J. Geophys. Res.
102
,
11349
11362
, doi: (
1997
).
4.
F. C.
Schüller
,
Plasma Phys. Controlled Fusion
37
,
A135
(
1995
).
5.
T. C.
Hender
,
J. C.
Wesley
,
J.
Bialek
,
A.
Bondeson
,
A. H.
Boozer
,
R. J.
Buttery
,
A.
Garofalo
,
T. P.
Goodman
,
R. S.
Granetz
,
Y.
Gribov
,
O.
Gruber
,
M.
Gryaznevich
,
G.
Giruzzi
,
S.
Günter
,
N.
Hayashi
,
P.
Helander
,
C. C.
Hegna
,
D. F.
Howell
,
D. A.
Humphreys
,
G. T. A.
Huysmans
,
A. W.
Hyatt
,
A.
Isayama
,
S. C.
Jardin
,
Y.
Kawano
,
A.
Kellman
,
C.
Kessel
,
H. R.
Koslowski
,
R. J.
La Haye
,
E.
Lazzaro
,
Y. Q.
Liu
,
V.
Lukash
,
J.
Manickam
,
S.
Medvedev
,
V.
Mertens
,
S. V.
Mirnov
,
Y.
Nakamura
,
G.
Navratil
,
M.
Okabayashi
,
T.
Ozeki
,
R.
Paccagnella
,
G.
Pautasso
,
F.
Porcelli
,
V. D.
Pustovitov
,
V.
Riccardo
,
M.
Sato
,
O.
Sauter
,
M. J.
Schaffer
,
M.
Shimada
,
P.
Sonato
,
E. J.
Strait
,
M.
Sugihara
,
M.
Takechi
,
A. D.
Turnbull
,
E.
Westerhof
,
D. G.
Whyte
,
R.
Yoshino
,
H.
Zohm
, and
the ITPA
MHD
, Disruption and Magnetic Control Topical Group.
Nucl. Fusion
47
,
6
(
2007
).
6.
H. P.
Furth
,
J.
Killeen
, and
M. N.
Rosenbluth
,
Phys. Fluids
6
,
459
(
1963
).
7.
H. P.
Furth
,
P. H.
Rutherford
, and
H.
Selberg
,
Phys. Fluids
16
,
1054
(
1973
).
8.
D.
Liu
and
L.
Chen
,
Plasma Phys. Controlled Fusion
53
,
062002
(
2011
).
9.
Z.-X.
Wang
,
L.
Wei
,
X.
Wang
,
S.
Zheng
, and
Y.
Liu
,
Nucl. Fusion
51
,
033003
(
2011
).
10.
H.
Cai
and
G.
Fu
,
Phys. Plasmas
19
,
072506
(
2012
).
11.
D. P.
Brennan
,
C. C.
Kim
, and
R. J.
La Haye
,
Nucl. Fusion
52
,
033004
(
2012
).
12.
H.
Cai
,
S.
Wang
,
Y.
Xu
,
J.
Cao
, and
D.
Li
,
Phys. Rev. Lett.
106
,
075002
(
2011
).
13.
Y.
Liu
,
R. J.
Hastie
, and
T. C.
Hender
,
Phys. Plasmas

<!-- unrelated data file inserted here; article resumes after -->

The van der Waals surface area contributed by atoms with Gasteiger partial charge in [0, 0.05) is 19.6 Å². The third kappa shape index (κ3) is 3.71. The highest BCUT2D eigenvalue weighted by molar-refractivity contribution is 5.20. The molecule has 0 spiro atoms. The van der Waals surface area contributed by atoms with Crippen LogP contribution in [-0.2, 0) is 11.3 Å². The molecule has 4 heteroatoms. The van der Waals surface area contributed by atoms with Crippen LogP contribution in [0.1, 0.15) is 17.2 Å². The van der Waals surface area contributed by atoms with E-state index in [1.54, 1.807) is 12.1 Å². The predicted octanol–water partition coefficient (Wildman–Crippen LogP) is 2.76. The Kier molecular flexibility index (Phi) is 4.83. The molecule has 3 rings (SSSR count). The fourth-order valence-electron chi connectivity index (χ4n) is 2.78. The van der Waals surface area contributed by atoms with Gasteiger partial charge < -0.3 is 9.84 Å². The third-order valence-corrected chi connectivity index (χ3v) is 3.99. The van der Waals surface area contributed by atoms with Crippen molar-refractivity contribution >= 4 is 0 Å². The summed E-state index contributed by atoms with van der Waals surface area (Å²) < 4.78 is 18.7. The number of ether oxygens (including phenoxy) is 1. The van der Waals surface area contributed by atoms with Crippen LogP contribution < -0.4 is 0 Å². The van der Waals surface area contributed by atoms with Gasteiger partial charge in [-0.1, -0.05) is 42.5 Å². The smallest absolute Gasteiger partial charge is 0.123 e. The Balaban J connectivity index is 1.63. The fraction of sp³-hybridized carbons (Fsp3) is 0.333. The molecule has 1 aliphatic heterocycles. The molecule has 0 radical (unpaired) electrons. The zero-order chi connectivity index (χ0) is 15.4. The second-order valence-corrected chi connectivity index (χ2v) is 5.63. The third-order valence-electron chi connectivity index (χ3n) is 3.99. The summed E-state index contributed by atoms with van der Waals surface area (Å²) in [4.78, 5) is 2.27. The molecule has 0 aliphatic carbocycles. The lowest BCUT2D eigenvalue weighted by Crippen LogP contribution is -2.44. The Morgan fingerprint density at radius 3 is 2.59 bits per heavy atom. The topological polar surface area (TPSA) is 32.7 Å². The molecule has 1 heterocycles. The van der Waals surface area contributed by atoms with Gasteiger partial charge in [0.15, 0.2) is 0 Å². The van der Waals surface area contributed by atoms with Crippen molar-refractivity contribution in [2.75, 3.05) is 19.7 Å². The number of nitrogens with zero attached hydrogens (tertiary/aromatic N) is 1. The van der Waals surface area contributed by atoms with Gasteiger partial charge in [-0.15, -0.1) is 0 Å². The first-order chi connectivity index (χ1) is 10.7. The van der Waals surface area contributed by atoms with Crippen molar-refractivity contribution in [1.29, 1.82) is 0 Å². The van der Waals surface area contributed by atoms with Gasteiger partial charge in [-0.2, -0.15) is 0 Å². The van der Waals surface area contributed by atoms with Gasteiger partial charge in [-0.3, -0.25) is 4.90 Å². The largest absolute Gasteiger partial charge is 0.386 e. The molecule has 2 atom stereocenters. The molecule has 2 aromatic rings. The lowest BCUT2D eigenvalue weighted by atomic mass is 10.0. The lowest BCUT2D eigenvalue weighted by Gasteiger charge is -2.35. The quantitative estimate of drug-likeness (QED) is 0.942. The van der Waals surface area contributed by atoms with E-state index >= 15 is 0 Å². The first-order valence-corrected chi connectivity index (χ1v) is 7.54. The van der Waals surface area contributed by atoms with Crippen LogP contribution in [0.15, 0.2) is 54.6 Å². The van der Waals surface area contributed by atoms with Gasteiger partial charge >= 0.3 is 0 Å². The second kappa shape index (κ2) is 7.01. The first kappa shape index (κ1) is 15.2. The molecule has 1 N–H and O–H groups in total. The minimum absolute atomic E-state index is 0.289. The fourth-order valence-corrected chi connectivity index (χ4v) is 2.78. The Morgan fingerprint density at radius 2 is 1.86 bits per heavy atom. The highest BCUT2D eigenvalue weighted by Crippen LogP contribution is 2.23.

19
,
092510
(
2012
).
14.
Z.
Lin
,
T. S.
Hahm
,
W. W.
Lee
,
W. M.
Tang
, and
R. B.
White
,
Science
281
,
1835
(
1998
).
15.
I.
Holod
,
W. L.
Zhang
,
Y.
Xiao
, and
Z.
Lin
,
Phys. Plasmas
16
,
122307
(
2009
).
16.
Z.
Lin
,
I.
Holod
,
L.
Chen
,
P. H.
Diamond
,
T. S.
Hahm
, and
S.
Ethier
,
Phys. Rev. Lett.
99
,
265003
(
2007
).
17.
Y.
Xiao
and
Z.
Lin
,
Phys. Rev. Lett.
103
,
085004
(
2009
).
18.
W.
Zhang
,
Z.
Lin
, and
L.
Chen
,
Phys. Rev. Lett.
101
,
095001
(
2008
).
19.
H. S.
Zhang
,
Z.
Lin
, and
I.
Holod
,
Phys. Rev. Lett.
109
,
025001
(
2012
).
20.
Z.
Wang
,
Z.
Lin
,
I.
Holod
,
W. W.
Heidbrink
, and
B.
Tobias
,
Phys. Rev. Lett.
111
,
145003
(
2013
).
21.
W.
Deng
,
Z.
Lin
, and
I.
Holod
,
Nucl. Fusion
52
,
023005
(
2012
).
22.
J.
McClenaghan
,
Z.
Lin
,
I.
Holod
, and
W.
Deng
,
Phys. Plasmas
21
,
122519
(
2014
).
23.
Z.
Lin
and
L.
Chen
,
Phys. Plasmas
8
,
1447
(
2001
).
24.
W. W.
Lee
,
J. Comput. Phys.
72
,
243
(
1987
).
25.
A. J.
Brizard
and
T. S.
Hahm
,
Rev. Mod. Phys.
79
,
421
(
2007
).
26.
R. B.
White
and
M. S.
Chance
,
Phys. Fluids
27
,
2455
(
1984
).
27.
A.
Mishchenko
and
A.
Zocco
,
Phys. Plasmas
19
,
122104
(
2012
).
28.
H.
Naitou
,
K.
Tsuda
,
W. W.
Lee
, and
R. D.
Sydora
,
Phys. Plasmas
2
,
4257
(
1995
).
29.
Y.
Nishimura
,
J. D.
Callen
, and
C. C.
Hegna
,
Phys. Plasmas
5
,
4292
(
1998
).
30.
M. N.
Bussac
,
D.
Edery
,
R.
Pellat
, and
J. L.
Soule
,
Phys. Rev. Lett.
40
,
1500
(
1978
).
31.
A. H.
Glasser
,
J. M.
Greene
, and
J. L.
Johnson
,
Phys. Fluids
18
,
875
(
1975
).